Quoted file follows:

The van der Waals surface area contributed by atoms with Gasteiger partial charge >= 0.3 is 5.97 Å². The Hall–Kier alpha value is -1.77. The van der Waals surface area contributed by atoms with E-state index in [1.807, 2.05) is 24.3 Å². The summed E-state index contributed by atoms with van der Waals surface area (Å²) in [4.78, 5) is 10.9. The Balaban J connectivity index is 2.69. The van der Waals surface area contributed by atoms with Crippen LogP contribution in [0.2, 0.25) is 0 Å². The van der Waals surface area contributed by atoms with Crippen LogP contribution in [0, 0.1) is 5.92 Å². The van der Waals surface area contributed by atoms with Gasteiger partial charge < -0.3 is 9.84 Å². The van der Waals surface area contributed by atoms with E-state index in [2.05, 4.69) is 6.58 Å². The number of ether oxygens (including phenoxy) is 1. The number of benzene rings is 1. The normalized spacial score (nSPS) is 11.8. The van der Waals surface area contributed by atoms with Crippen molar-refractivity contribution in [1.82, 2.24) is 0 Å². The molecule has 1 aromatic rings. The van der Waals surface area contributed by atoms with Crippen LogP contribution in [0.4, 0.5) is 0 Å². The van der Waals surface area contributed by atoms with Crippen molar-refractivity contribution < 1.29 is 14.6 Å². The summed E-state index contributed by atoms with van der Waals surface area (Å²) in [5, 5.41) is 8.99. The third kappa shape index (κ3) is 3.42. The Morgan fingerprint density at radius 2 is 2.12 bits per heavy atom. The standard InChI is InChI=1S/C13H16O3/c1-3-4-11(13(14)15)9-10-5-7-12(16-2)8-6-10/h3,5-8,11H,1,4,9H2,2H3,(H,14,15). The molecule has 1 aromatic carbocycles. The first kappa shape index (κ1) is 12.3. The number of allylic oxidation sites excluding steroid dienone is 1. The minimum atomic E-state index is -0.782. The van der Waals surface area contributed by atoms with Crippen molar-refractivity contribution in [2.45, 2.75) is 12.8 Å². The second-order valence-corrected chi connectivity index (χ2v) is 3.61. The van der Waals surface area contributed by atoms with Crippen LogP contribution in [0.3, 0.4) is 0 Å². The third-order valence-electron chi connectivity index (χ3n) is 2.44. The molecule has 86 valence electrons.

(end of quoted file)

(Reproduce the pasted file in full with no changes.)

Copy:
The van der Waals surface area contributed by atoms with Gasteiger partial charge >= 0.3 is 5.97 Å². The Hall–Kier alpha value is -1.77. The van der Waals surface area contributed by atoms with E-state index in [1.807, 2.05) is 24.3 Å². The summed E-state index contributed by atoms with van der Waals surface area (Å²) in [4.78, 5) is 10.9. The Balaban J connectivity index is 2.69. The van der Waals surface area contributed by atoms with Crippen LogP contribution in [0.2, 0.25) is 0 Å². The van der Waals surface area contributed by atoms with Crippen LogP contribution in [0, 0.1) is 5.92 Å². The van der Waals surface area contributed by atoms with Gasteiger partial charge < -0.3 is 9.84 Å². The van der Waals surface area contributed by atoms with E-state index in [2.05, 4.69) is 6.58 Å². The number of ether oxygens (including phenoxy) is 1. The number of benzene rings is 1. The normalized spacial score (nSPS) is 11.8. The van der Waals surface area contributed by atoms with Crippen molar-refractivity contribution in [1.82, 2.24) is 0 Å². The molecule has 1 aromatic rings. The van der Waals surface area contributed by atoms with Crippen LogP contribution in [0.4, 0.5) is 0 Å². The van der Waals surface area contributed by atoms with Crippen molar-refractivity contribution < 1.29 is 14.6 Å². The summed E-state index contributed by atoms with van der Waals surface area (Å²) in [5, 5.41) is 8.99. The third kappa shape index (κ3) is 3.42. The Morgan fingerprint density at radius 2 is 2.12 bits per heavy atom. The standard InChI is InChI=1S/C13H16O3/c1-3-4-11(13(14)15)9-10-5-7-12(16-2)8-6-10/h3,5-8,11H,1,4,9H2,2H3,(H,14,15). The molecule has 1 aromatic carbocycles. The first kappa shape index (κ1) is 12.3. The number of allylic oxidation sites excluding steroid dienone is 1. The minimum atomic E-state index is -0.782. The van der Waals surface area contributed by atoms with Crippen molar-refractivity contribution in [2.45, 2.75) is 12.8 Å². The second-order valence-corrected chi connectivity index (χ2v) is 3.61. The van der Waals surface area contributed by atoms with Crippen LogP contribution in [0.3, 0.4) is 0 Å². The third-order valence-electron chi connectivity index (χ3n) is 2.44. The molecule has 86 valence electrons.